Supposed that we have a small application which have dev, test and prod env. that should only be accessible for team members and we wanna have access from home or other locations, we’re setting up a simple OpenVPN server on a CentOS7 vm to communicate with local network.
We find a really nice article about setting up the vpn in 5 minutes here where you can find more details about
*it takes 2 🙂
Long storry short:
wget https://raw.githubusercontent.com/Angristan/openvpn-install/master/openvpn-install.sh -O centos7-vpn.sh chmod +x centos7-vpn.sh ./centos7-vpn.sh
scp email@example.com:~/client.ovpn . yum install -y openvpn openvpn client.ovpn
Now the connectivity needs to be active and we can ping the vpn server
All good, except that we can’t ping vm’s from the same network
The question is now “Routed” or “Bridged” configuration?
Next section is based on this great article which explain very good the essentials about TUN/TAP and Routed/Bridged so we are skipping theoretical info’s and taking only hands-on part
To set up a TUN setup with routing and masquerading for the VPN subnet, one approach could be something like this.
This example is based on a pretty standard network with a single Linux based firewall with two Ethernet card. We take the basic subnets
192.168.0-1.0/24 only for this tutorial. In a real scenario, if you connect to vpn from a home network/coffee shop which have the same subnet you will have a network conflict.
- First we need to be sure that IP forwarding is enabled
echo 'net.ipv4.ip_forward = 1' >> /etc/sysctl.conf
- Add iptables rules
# Allow traffic initiated from VPN to access LAN iptables -I FORWARD -i tun0 -o eth0 -s 10.8.0.0/24 -d 192.168.0.0/24 -m conntrack --ctstate NEW -j ACCEPT # Allow traffic initiated from VPN to access "the world" iptables -I FORWARD -i tun0 -o eth1 -s 10.8.0.0/24 -m conntrack --ctstate NEW -j ACCEPT # opt. Allow traffic initiated from LAN to access "the world" # iptables -I FORWARD -i eth0 -o eth1 -s 192.168.0.0/24 -m conntrack --ctstate NEW -j ACCEPT # Allow established traffic to pass back and forth iptables -I FORWARD -m conntrack --ctstate RELATED,ESTABLISHED -j ACCEPT # Notice that -I is used, so when listing it (iptables -vxnL) it # will be reversed. This is intentional in this demonstration. # Masquerade traffic from VPN to "the world" -- done in the nat table iptables -t nat -I POSTROUTING -o eth1 -s 10.8.0.0/24 -j MASQUERADE # opt. Masquerade traffic from LAN to "the world" # iptables -t nat -I POSTROUTING -o eth1 -s 192.168.0.0/24 -j MASQUERADE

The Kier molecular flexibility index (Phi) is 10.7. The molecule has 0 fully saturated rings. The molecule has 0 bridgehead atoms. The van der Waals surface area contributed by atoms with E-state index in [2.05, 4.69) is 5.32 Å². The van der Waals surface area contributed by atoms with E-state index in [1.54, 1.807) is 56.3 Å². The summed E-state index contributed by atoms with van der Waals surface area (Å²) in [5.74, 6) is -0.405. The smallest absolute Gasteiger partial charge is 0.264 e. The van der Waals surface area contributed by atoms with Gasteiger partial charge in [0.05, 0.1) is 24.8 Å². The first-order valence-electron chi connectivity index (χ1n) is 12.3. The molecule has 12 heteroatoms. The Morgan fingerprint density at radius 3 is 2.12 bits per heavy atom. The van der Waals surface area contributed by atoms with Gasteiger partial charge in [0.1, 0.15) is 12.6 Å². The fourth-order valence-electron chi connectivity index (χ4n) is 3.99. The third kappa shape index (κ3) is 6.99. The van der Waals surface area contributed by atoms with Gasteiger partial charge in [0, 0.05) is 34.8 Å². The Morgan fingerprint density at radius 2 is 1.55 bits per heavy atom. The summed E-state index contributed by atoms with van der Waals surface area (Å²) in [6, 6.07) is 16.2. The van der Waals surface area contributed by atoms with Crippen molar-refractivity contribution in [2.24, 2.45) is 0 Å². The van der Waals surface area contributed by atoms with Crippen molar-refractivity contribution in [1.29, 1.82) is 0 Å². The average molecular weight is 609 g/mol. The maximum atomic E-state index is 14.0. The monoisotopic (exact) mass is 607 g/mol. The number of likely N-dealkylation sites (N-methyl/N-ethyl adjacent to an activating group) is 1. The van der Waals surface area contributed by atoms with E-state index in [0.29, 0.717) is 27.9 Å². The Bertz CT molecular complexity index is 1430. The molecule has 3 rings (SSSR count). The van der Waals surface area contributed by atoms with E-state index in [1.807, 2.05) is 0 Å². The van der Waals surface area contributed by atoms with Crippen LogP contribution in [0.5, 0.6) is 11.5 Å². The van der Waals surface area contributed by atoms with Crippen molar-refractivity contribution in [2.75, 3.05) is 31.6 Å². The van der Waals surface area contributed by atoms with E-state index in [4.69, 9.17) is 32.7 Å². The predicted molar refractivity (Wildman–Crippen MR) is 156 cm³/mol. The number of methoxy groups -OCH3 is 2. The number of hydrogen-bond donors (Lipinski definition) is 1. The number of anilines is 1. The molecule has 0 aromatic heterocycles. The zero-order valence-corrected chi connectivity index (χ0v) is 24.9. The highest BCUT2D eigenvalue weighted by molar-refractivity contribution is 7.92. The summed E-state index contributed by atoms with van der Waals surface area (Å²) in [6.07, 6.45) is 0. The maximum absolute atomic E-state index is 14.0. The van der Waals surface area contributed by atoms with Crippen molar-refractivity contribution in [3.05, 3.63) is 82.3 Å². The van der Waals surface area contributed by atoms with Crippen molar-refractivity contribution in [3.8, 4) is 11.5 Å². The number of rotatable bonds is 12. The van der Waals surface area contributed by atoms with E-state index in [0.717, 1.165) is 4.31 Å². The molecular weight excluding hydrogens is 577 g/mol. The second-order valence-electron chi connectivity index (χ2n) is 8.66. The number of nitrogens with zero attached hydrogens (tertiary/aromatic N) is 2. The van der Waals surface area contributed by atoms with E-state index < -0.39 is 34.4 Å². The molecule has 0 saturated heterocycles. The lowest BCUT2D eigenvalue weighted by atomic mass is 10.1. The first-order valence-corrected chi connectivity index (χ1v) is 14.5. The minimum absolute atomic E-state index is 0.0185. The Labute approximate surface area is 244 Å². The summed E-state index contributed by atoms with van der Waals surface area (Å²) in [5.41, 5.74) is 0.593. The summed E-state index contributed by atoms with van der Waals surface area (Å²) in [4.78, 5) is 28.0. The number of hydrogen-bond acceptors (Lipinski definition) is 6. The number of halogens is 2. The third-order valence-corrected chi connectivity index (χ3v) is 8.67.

- Modify the /etc/openvpn/server.conf file
push "route 192.168.0.0 255.255.255.0"#the needed route for all VPN clients to the internal LAN
push "redirect-gateway def1"#VPN clients to send all the internet traffic via the VPN
- Append a port forward rule to iptables to be able to reach your vm.ip:1194 from the public ip:
iptables -t nat -A PREROUTING -i -p udp --dport 1194 -j DNAT --to vm.ip:1194
- *If vm that holds openvpn-server is not the default gateway for your local vm’s network you need to set a routing rule to fw traffic through openvpn-server.
Now, you can keep digging 5 minutes more to hardening your implementation.
That’s all 🙂
In the following section we have only a few notes about bridged way, so it’s not a final implementation.
OpenVPN have a good documentation so here is explained the bridge configuration. If you’re not a network master maybe is better to opt for CentOS7 because the ‘bridge-utils’ package is
deprecated for CentOS8
For setting up OpenVPN in Proxmox LXC we find an interesting article here but, for a moment, we consider that is better to run the OpenVPN server into a vm.